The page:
Missed opportunities from India's Budget 2021

Edited By: Gravitas desk WION
New Delhi, India Published: Feb 01, 2021, 11.13 PM(IST)

India's Finance Minister Nirmala Sitharaman (C) along with her staff leaves the Finance Ministry to present the annual budget in parliament in New Delhi Photograph:( AFP )

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India's Finance Minister Nirmala Sitharaman unveiled the annual budget on February 1. We tell you what was missing from her speech.

India's Finance Minister Nirmala Sitharaman unveiled the annual budget on February 1. We tell you what was missing from her speech.

The manufacturing industry was expecting more incentives including more support for the expansion of distribution and diversification of supply chains. Even though the schemes announced will indirectly benefit the manufacturing sector there are no "dedicated" promises to this effect. No distinct policies that could help India-based organisations establish a strong foothold in global markets were part of the annual budget.

The pandemic has made it amply clear that supply chains cannot be dominated by one particular country. The world's leading economies are rethinking their business strategies and are looking at other nations for sourcing.

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India has an exclusive opportunity to emerge as the preferred destination for them. But besides the announcement of seven mega textile parks to boost exports and attract investments, not much has been promised on making Indian manufacturing globally competitive.

There is also no mention of how foreign companies will be encouraged to move to India. The FDI limit in the insurance sector has been hiked from 49 per cent to 74 per cent. Because several multinational companies are moving out of China owing to the US-China trade war and the COVID-19 pandemic.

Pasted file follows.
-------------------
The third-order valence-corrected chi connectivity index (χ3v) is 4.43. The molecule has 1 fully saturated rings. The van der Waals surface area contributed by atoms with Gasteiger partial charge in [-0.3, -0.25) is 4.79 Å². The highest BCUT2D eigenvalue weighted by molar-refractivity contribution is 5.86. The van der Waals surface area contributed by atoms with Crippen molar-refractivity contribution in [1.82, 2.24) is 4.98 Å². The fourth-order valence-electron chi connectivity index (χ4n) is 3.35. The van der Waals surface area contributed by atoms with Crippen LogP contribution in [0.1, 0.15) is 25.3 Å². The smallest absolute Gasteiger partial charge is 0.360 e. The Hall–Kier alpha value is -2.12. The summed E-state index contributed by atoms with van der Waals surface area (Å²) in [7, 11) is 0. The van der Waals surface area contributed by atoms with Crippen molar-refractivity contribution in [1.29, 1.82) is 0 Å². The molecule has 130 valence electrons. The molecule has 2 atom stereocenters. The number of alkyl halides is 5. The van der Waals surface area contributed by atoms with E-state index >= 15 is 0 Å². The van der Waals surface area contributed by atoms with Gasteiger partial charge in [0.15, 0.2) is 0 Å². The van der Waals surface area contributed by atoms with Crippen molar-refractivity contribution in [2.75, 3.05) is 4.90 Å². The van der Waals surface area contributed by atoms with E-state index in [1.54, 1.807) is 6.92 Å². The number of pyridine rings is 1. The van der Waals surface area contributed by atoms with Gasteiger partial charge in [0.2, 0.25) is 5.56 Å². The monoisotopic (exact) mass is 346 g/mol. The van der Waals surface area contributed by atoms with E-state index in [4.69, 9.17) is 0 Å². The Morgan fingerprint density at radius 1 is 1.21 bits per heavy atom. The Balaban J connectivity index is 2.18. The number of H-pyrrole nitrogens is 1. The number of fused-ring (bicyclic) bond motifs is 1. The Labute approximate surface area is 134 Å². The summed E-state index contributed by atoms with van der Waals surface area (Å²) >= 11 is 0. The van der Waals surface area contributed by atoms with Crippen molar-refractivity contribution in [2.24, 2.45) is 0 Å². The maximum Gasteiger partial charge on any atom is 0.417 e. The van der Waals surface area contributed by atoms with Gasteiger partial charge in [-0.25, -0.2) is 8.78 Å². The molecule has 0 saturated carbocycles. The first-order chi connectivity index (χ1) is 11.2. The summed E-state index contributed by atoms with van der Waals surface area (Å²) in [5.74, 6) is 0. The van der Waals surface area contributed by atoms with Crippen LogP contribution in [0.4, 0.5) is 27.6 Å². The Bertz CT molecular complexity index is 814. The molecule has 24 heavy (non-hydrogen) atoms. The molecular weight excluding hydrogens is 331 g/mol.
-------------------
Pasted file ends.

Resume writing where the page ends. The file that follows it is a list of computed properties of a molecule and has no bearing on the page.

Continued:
More than 40 per cent Japanese companies are looking to shift their base from China. Additionally, more than 1,000 American companies have already shut operations in China. They include assembly partners to giant players in the field of electronics and tech. The budget does not lay out any clear plan on how India intends to tap into this opportunity.

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The hospitality and tourism sectors, which were the worst hit sectors due to the pandemic were absent altogether from budget announcements. This is despite the fact that in 2019, the travel and tourism sectors contributed nearly 194 billion dollars or 6.8 per cent of India's GDP.

Contrary to what budget experts suggested, there are no major tax changes - The income tax slabs remain the same, and only some incremental changes have been announced with small benefits for home-buyers and senior citizens.

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And until now, interest earned on the provident fund was exempted from income tax. But budget 2021 changes that! If your provident fund or PF contribution is 2.5 lakh rupees and above, you will no longer be able to seek tax exemption on the interest earned starting the next financial year.

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